Hamden, Conn. Ingram Marshall's home studio, painted blood red, is crammed with electronic equipment: a computer, eight-track recorder, several keyboards, a synthesizer, mixers and amplifiers.
The 60-year-old composer has written enough electronic music over the past 35 years to fill at least seven albums and numerous concerts.
Critics have described his work variously as romantic, mournful, eclectic, haunting and "... producing a soothing cacophony of dark yet comforting sounds."
Marshall has written complex works for both electronic and acoustic instruments, using techniques such as digital delay, filtering of voices and tape looping in "live-electronic" concerts.
"His music is absolutely beautiful, striking and wonderfully made from the point of view of craft and technique," says Greg Sandow, classical music critic for The Wall Street Journal.
In recent years, Marshall has scored compositions for more traditional groups, including the Kronos Quartet, Paul Hillier's Theatre of Voices and the American Composers Orchestra. The orchestra premiered "Kingdom Come," the title piece of his newest album, at Carnegie Hall in 1997.
His CDs can be found in the new music, classical or pop sections of record stores, but they're usually near albums by Philip Glass, Steve Reich and his friend John Adams -- "minimalist" composers to whom he's most often compared.
Three of Marshall's pieces -- the string quartet piece "Evensongs," a solo piano piece "Authentic Passage" and his electronic work "Fragility Cycles" -- will share the program with works by Adams and Terry Riley in early June as part of the Berkeley Edge music festival at the University of California, Berkeley.
Marshall, his wife, Veronica, and their son, Clem, have lived in their modest frame house in Hamden, a quiet New Haven suburb, since 1990. The composer says he's inspired by the studio's red walls and a flamboyant Balinese mask mounted on the wall.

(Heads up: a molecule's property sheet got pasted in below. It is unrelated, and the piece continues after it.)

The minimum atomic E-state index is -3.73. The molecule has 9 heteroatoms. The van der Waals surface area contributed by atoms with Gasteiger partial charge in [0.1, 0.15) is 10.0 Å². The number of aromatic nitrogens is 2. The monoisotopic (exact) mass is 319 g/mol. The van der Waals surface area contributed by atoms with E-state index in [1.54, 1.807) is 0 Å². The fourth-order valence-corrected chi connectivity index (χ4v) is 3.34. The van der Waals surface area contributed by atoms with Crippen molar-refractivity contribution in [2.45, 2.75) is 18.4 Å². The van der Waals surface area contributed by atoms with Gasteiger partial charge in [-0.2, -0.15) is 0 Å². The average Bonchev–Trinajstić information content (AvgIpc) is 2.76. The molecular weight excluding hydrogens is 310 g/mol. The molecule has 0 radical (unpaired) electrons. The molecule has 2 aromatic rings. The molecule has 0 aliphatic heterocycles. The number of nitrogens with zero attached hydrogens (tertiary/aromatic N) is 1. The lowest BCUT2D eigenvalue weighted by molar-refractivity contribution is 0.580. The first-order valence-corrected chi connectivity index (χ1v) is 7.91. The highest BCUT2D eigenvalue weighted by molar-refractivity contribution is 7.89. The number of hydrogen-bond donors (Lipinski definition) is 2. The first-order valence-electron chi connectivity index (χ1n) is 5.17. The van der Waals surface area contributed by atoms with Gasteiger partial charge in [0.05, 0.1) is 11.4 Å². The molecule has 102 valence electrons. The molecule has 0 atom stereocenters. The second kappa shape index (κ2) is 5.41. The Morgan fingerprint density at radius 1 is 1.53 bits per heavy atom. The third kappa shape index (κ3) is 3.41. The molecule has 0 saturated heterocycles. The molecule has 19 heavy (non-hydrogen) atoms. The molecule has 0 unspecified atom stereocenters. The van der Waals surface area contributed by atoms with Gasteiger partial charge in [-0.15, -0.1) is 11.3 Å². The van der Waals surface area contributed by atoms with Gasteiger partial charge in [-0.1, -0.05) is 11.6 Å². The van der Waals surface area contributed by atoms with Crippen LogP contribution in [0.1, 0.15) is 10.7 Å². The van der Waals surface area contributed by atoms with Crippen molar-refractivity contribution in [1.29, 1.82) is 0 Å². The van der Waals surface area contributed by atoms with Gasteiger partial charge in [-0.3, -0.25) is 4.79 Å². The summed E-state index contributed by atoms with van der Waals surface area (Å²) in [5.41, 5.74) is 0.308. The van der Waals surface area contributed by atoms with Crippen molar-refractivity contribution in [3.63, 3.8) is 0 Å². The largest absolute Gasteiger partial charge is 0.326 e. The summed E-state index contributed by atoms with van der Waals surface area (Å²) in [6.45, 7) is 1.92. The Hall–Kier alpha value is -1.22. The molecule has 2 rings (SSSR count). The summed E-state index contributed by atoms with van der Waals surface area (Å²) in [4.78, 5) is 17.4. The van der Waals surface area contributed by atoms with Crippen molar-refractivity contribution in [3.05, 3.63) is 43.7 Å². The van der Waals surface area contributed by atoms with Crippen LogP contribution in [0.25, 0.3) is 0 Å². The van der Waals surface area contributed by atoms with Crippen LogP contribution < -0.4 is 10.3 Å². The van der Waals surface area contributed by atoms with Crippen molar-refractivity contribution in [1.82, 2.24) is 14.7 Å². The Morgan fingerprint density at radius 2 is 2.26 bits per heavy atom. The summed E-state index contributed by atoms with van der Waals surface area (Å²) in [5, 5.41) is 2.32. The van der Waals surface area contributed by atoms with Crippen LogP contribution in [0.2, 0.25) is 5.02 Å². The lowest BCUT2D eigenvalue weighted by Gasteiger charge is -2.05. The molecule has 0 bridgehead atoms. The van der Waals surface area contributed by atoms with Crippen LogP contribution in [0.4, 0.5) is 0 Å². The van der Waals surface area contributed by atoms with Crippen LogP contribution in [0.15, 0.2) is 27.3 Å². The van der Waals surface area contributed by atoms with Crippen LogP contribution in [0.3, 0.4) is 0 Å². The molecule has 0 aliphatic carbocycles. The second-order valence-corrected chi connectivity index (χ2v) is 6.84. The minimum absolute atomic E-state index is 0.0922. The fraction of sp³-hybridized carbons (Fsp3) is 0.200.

"He watches over me like a blessed spirit, a benevolent god," Marshall said of the mask. It's been in each of his studios over the years since he brought it back from a visit to Indonesia in 1971.
His trip to Indonesia, where he studied Javanese gamelan music, had a strong influence on Marshall's early compositions. The music's gradual pace -- "played by a metallic orchestra with gongs and other percussion instruments" -- set the tone for the slow unfolding of themes in his own work.
He also learned to play the gambuh, a Balinese flute. He pulls down one of his two gambuhs from its perch on the wall and plays a few mellow notes.
Marshall first became interested in electronic-based music as a graduate student in music history at Columbia University in the 1960s. The excitement of the electronic music lab, and the loss of his master's thesis about an obscure 18th-century composer from the saddlebag of his motor scooter, was an epiphany: What he really wanted to do was create music.